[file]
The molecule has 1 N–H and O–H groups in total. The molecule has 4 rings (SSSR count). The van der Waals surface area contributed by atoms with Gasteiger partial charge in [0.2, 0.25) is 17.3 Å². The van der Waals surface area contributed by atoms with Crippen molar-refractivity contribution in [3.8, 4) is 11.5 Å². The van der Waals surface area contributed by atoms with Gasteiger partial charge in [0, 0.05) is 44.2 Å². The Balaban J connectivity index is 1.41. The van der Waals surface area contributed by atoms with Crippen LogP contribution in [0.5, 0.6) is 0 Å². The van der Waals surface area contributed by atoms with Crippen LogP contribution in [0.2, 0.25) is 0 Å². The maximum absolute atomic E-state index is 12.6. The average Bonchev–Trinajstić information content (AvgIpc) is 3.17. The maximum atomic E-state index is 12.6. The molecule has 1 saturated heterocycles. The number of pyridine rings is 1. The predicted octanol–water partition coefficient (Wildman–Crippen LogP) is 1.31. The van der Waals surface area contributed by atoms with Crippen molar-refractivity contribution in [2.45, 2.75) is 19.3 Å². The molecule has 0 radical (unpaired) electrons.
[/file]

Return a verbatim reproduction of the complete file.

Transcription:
The molecule has 1 N–H and O–H groups in total. The molecule has 4 rings (SSSR count). The van der Waals surface area contributed by atoms with Gasteiger partial charge in [0.2, 0.25) is 17.3 Å². The van der Waals surface area contributed by atoms with Crippen molar-refractivity contribution in [3.8, 4) is 11.5 Å². The van der Waals surface area contributed by atoms with Gasteiger partial charge in [0, 0.05) is 44.2 Å². The Balaban J connectivity index is 1.41. The van der Waals surface area contributed by atoms with Crippen LogP contribution in [0.5, 0.6) is 0 Å². The van der Waals surface area contributed by atoms with Crippen LogP contribution in [0.2, 0.25) is 0 Å². The maximum absolute atomic E-state index is 12.6. The average Bonchev–Trinajstić information content (AvgIpc) is 3.17. The maximum atomic E-state index is 12.6. The molecule has 1 saturated heterocycles. The number of pyridine rings is 1. The predicted octanol–water partition coefficient (Wildman–Crippen LogP) is 1.31. The van der Waals surface area contributed by atoms with Crippen molar-refractivity contribution in [2.45, 2.75) is 19.3 Å². The molecule has 0 radical (unpaired) electrons.